Australia to Miss Paris Climate Goal Without Action, Survey Says
(Bloomberg) -- Australian business and industry leaders see current energy and climate change policies as insufficient to meet the country’s Paris Agreement targets, according to a survey by the Carbon Market Institute.
In the survey of 272 senior executives from across business sectors, 92 percent saw the current policy mix as inadequate to meet the minimum 26 percent cut in carbon emissions from 2005 levels by 2030.
“There is considerable misalignment between business expectations and current government policies when it comes to effective climate action,” Peter Castellas, chief executive officer of the CMI, said in a statement. The group seeks to link businesses to opportunities in the carbon market.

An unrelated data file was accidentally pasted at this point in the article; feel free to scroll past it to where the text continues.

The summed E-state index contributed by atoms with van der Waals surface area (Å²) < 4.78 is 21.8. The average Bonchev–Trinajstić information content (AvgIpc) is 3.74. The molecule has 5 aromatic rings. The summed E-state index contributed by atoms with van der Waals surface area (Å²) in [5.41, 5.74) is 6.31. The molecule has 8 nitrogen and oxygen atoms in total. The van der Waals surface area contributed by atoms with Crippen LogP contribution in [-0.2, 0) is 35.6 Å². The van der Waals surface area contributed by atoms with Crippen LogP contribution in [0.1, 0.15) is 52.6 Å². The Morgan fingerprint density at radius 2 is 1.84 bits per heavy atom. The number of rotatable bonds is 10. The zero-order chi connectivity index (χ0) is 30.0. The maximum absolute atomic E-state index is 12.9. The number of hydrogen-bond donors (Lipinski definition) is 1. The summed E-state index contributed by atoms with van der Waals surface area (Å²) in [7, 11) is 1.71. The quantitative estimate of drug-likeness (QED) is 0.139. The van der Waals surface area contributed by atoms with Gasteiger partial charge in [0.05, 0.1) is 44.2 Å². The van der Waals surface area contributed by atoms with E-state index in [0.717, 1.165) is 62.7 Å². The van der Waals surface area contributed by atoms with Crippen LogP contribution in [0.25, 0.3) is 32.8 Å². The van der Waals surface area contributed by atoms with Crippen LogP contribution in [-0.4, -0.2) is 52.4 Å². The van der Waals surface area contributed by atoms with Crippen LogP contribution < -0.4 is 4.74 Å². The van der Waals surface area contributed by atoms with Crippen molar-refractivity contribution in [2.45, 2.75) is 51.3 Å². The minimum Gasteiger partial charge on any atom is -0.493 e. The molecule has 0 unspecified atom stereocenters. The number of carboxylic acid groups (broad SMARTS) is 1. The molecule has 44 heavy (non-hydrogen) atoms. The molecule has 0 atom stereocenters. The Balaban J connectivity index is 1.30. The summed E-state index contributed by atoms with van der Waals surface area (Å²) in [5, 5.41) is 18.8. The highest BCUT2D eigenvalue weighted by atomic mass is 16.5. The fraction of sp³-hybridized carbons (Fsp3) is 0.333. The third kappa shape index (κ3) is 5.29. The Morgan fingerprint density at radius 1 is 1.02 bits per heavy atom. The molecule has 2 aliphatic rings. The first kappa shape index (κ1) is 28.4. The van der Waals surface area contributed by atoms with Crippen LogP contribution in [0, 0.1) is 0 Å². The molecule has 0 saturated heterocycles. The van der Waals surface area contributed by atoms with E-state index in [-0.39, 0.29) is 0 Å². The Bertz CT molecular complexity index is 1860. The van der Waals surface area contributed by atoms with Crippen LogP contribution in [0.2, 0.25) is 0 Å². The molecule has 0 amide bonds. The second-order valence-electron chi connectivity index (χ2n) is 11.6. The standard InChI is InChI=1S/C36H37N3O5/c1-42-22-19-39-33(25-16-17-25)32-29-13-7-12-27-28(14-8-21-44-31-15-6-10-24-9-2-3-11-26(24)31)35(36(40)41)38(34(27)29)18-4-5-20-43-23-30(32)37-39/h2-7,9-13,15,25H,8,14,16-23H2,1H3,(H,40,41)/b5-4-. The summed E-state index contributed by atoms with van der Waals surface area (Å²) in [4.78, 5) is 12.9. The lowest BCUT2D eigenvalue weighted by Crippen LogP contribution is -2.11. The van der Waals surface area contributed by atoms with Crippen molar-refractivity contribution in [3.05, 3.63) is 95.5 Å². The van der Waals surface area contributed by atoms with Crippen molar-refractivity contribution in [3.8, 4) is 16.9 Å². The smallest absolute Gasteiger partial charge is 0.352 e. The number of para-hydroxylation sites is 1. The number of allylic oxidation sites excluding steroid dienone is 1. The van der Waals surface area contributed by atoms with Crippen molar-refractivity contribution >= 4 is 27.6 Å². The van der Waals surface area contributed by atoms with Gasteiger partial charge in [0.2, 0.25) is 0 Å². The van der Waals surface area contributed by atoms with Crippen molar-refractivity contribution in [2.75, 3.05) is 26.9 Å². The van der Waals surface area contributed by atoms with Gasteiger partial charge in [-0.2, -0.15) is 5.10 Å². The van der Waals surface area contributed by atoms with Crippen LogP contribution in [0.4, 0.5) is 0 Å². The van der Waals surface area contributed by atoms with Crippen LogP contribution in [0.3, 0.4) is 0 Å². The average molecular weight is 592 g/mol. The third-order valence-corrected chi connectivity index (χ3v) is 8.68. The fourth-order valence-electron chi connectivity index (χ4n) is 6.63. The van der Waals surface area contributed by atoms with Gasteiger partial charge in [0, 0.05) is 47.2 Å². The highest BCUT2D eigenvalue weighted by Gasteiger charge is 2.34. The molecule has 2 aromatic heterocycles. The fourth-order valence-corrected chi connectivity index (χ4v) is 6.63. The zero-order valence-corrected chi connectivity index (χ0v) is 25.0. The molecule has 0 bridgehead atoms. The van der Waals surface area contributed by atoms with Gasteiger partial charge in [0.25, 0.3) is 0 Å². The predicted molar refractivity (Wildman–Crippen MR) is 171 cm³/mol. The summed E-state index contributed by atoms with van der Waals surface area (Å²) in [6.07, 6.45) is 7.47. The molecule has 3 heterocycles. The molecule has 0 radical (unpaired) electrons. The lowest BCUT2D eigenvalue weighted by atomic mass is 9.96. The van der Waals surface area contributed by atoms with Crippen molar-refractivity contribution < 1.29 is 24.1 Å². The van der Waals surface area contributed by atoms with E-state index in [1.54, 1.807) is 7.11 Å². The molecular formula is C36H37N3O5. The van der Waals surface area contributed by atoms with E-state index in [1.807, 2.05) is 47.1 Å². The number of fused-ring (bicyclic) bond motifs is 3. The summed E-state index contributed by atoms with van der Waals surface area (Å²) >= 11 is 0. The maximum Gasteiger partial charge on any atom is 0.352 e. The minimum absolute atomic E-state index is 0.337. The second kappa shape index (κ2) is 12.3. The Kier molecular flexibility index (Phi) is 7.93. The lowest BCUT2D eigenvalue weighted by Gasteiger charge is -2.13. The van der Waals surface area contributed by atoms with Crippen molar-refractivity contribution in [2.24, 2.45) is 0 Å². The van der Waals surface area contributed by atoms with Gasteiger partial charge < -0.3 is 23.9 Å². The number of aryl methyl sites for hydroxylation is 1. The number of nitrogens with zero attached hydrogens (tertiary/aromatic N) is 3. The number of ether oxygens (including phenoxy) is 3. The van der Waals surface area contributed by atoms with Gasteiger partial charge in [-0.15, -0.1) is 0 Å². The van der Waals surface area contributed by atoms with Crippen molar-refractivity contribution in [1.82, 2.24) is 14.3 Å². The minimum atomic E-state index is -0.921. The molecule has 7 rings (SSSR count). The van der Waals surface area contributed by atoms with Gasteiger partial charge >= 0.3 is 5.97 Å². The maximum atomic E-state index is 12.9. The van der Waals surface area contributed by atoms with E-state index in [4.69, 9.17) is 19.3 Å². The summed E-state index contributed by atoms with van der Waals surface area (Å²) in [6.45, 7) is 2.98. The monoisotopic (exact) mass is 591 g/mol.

Prime Minister Scott Morrison has said he expects to meet the Paris targets comfortably, but has dropped plans to legislate the cuts amid government infighting that contributed to Malcolm Turnbull being ousted as leader by his own lawmakers in August. The new energy minister, Angus Taylor has instead been tasked with the single aim of getting power bills down.
Opposition Labor leader Bill Shorten will this week outline plans for a 45 percent carbon reduction target, the Australian Financial Review reported on Wednesday. To achieve that, Shorten will also reaffirm the party’s goal of 50 percent of the country’s energy coming from renewables by 2050.
Shorten is due to give a major speech on his energy plans at a BloombergNEF event in Sydney at midday on Thursday.
The CMI survey showed 82 percent of respondents favor setting a zero net emissions target for 2050. The International Monetary Fund has called for a “clarification” of Australia’s policies to help achieve its emissions targets and reduce uncertainty.
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